International Financial Literacy Conclave 2023


Concept Note 2023

India is on the cusp of a fast growth trajectory with a vision of achieving a $5 trillion economy by 2023–25. It is already the fifth-largest economy in the world and is soon to become the third, with a declared commitment to be one of the developed nations by 2047. According to Goldman Sachs, India’s economy is on track to surpass the US by 2075 to become the world’s second-largest after China. The World Bank projects India’s GDP surging to $52.5 trillion by then, compared with forecasts of $57 trillion and $51.5 trillion for China and the US, respectively. India’s growth will be powered mainly by its large labour force, advances in technology, and rising capital investment, the Bank said in a recent report. These achievements are on the back of a series of transformative interventions made by India, like Make in India, Digital India, Startup India, massive investments in infrastructure, and many other initiatives. The cornerstone of India’s economic policy has been inclusive growth that reaches out to the poorest. India is committed to achieving the 17 SDGs set by the United Nations, which encompass a wide range of social, economic, and environmental objectives. Financial inclusion has been identified by the World Bank as an enabler for seven out of the 17 Sustainable Development Goals.

Financial literacy and financial inclusion play crucial roles in India’s economic growth targets. It equips individuals with the knowledge and skills to make informed decisions about managing their finances, investing, and planning. By extending financial services to the unbanked and underbanked populations, financial inclusion promotes economic participation and empowers individuals to utilise financial resources effectively. It promotes entrepreneurship by providing MSMEs with access to credit, financial products, and services so they can expand their operations, invest in technology, practice responsible borrowing and improve their financial stability. As more individuals and businesses gain access to formal financial services, they are more likely to participate in the formal economy, leading to increased tax revenues, better regulation, and improved economic governance.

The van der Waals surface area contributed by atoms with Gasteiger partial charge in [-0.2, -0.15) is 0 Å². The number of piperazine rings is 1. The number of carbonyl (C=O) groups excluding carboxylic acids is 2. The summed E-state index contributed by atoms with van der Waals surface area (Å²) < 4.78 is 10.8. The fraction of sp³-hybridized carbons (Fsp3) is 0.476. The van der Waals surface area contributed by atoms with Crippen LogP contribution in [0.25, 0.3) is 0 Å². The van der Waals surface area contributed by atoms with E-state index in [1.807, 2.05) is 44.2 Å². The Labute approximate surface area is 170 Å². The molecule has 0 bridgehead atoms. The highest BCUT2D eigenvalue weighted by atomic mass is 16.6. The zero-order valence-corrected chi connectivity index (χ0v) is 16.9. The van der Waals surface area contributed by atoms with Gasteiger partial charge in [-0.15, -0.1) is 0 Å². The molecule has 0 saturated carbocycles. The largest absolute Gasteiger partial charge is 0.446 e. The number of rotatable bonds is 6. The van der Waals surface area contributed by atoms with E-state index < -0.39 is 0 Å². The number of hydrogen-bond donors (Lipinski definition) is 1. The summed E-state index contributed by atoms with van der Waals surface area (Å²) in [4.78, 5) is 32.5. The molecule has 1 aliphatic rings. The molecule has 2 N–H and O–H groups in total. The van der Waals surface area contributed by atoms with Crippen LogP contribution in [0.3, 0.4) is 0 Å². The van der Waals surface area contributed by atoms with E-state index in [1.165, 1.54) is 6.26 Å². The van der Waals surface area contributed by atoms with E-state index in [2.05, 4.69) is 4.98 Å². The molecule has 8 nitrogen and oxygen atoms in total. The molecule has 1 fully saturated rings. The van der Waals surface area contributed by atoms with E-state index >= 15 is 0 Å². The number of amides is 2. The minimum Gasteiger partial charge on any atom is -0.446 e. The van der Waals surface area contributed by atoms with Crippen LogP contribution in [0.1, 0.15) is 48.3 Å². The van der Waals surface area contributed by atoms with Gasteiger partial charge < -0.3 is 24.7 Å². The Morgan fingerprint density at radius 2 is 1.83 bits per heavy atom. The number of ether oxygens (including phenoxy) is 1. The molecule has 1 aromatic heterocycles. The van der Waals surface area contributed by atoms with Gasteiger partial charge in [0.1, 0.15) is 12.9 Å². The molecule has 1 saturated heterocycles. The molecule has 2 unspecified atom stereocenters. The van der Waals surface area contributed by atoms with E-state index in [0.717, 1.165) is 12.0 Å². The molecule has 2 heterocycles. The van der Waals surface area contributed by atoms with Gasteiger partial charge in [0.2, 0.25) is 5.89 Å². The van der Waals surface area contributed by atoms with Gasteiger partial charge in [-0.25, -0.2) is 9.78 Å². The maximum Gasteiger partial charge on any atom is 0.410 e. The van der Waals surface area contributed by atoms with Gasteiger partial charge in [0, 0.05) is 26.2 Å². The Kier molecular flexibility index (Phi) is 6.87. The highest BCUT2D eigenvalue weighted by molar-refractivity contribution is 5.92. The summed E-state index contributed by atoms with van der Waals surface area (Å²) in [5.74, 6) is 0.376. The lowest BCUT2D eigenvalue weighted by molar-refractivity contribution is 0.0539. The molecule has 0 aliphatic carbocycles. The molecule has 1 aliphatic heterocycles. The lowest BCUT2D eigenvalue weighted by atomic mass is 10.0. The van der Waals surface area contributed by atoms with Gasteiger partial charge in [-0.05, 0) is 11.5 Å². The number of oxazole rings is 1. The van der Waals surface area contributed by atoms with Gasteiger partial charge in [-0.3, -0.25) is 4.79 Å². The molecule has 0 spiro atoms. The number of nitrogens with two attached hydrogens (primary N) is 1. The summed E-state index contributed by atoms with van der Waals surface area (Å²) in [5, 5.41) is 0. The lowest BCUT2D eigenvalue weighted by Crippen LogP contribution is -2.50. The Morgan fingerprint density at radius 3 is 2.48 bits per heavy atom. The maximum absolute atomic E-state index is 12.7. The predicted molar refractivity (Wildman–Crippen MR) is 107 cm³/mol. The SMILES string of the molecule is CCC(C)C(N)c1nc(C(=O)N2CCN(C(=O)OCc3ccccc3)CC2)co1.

Under the National Mission for Financial Inclusion, India’s flagship program named Pradhan Mantri Jan Dhan Yojana, was launched in August 2014. It is a pioneering financial inclusion initiative, arguably the biggest and most successful in the world, that aims to provide universal access to banking services for all citizens, especially the marginalised and underprivileged. The program’s uniqueness lies in its widespread reach, with over 500 million bank accounts opened since its inception. Jan Dhan stands as a testament to India’s commitment to ensuring financial inclusion for every citizen.

The Reserve Bank of India developed a Financial Inclusion Index to measure the level of financial inclusion. In the year 2017, it was estimated at 43.4; it rose to 53.9 in 2021, then to 56.4 in 2022. Notwithstanding the astounding success of the Jandhan Yojana, the country still faces significant challenges in financial inclusion with a large unbanked population, especially in rural areas and among women. Limited technology infrastructure, low financial and digital literacy, and gender gaps further hinder inclusion efforts. The Jan Dhan Yojana has made progress in opening bank accounts, but access to a broader range of financial services, the reluctance of account holders to route their transactions through these accounts, on-boarding, retention, and sustained operations of accounts, avoiding timely repayments of loans, etc. still remain challenges. NBFCs, small finance banks, and FinTech organisations, through technology, do address the unbanked and underbanked segments, offering innovative products and services, but financial literacy, even among the educated, remains a work in progress even now.


The objective of the conclave is to bring together domain experts both from India and abroad and various stake holders to deliberate on:

  • Various Financial Inclusion initiatives taken for MSMEs, Youth, Women and Farmers,
  • Gaps and challenges in implementing Financial Inclusion measures and strategies to address them effectively and,
  • Successful case studies and best practices in strengthening Financial Inclusion efforts.

The deliberations will be through presentations and interactions by panels in five technical sessions.